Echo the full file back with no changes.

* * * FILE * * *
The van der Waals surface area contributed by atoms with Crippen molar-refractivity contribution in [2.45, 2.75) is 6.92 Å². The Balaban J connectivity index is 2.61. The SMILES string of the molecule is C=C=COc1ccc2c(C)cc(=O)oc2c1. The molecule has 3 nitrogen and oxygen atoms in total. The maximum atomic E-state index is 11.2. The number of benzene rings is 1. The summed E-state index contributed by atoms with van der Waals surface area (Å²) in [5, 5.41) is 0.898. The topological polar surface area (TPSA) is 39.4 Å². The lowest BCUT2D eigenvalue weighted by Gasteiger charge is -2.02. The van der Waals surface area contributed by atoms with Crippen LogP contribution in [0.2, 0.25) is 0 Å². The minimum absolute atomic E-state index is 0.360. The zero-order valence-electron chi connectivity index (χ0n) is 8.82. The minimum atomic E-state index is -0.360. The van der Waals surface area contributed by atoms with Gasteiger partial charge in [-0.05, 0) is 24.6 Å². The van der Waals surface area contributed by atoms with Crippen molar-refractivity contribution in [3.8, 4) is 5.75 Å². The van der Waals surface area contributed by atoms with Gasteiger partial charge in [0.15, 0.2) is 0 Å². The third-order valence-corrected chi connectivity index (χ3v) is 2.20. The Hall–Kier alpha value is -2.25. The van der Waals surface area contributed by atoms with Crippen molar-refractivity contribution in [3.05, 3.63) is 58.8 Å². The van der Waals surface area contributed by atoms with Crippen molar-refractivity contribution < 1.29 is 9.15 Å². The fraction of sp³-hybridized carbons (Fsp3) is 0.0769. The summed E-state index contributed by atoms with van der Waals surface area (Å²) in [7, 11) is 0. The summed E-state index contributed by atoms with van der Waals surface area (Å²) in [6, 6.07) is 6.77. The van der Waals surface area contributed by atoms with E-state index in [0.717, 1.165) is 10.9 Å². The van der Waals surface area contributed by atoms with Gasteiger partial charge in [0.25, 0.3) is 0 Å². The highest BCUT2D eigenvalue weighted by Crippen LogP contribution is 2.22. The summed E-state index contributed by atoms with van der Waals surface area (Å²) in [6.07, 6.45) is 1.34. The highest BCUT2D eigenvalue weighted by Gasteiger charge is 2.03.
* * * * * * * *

The van der Waals surface area contributed by atoms with Crippen molar-refractivity contribution in [2.45, 2.75) is 6.92 Å². The Balaban J connectivity index is 2.61. The SMILES string of the molecule is C=C=COc1ccc2c(C)cc(=O)oc2c1. The molecule has 3 nitrogen and oxygen atoms in total. The maximum atomic E-state index is 11.2. The number of benzene rings is 1. The summed E-state index contributed by atoms with van der Waals surface area (Å²) in [5, 5.41) is 0.898. The topological polar surface area (TPSA) is 39.4 Å². The lowest BCUT2D eigenvalue weighted by Gasteiger charge is -2.02. The van der Waals surface area contributed by atoms with Crippen LogP contribution in [0.2, 0.25) is 0 Å². The minimum absolute atomic E-state index is 0.360. The zero-order valence-electron chi connectivity index (χ0n) is 8.82. The minimum atomic E-state index is -0.360. The van der Waals surface area contributed by atoms with Gasteiger partial charge in [-0.05, 0) is 24.6 Å². The van der Waals surface area contributed by atoms with Crippen molar-refractivity contribution in [3.8, 4) is 5.75 Å². The van der Waals surface area contributed by atoms with Gasteiger partial charge in [0.15, 0.2) is 0 Å². The third-order valence-corrected chi connectivity index (χ3v) is 2.20. The Hall–Kier alpha value is -2.25. The van der Waals surface area contributed by atoms with Crippen molar-refractivity contribution in [3.05, 3.63) is 58.8 Å². The van der Waals surface area contributed by atoms with Crippen molar-refractivity contribution < 1.29 is 9.15 Å². The fraction of sp³-hybridized carbons (Fsp3) is 0.0769. The summed E-state index contributed by atoms with van der Waals surface area (Å²) in [7, 11) is 0. The summed E-state index contributed by atoms with van der Waals surface area (Å²) in [6, 6.07) is 6.77. The van der Waals surface area contributed by atoms with E-state index in [0.717, 1.165) is 10.9 Å². The van der Waals surface area contributed by atoms with Gasteiger partial charge in [0.25, 0.3) is 0 Å². The highest BCUT2D eigenvalue weighted by Crippen LogP contribution is 2.22. The summed E-state index contributed by atoms with van der Waals surface area (Å²) in [6.07, 6.45) is 1.34. The highest BCUT2D eigenvalue weighted by Gasteiger charge is 2.03.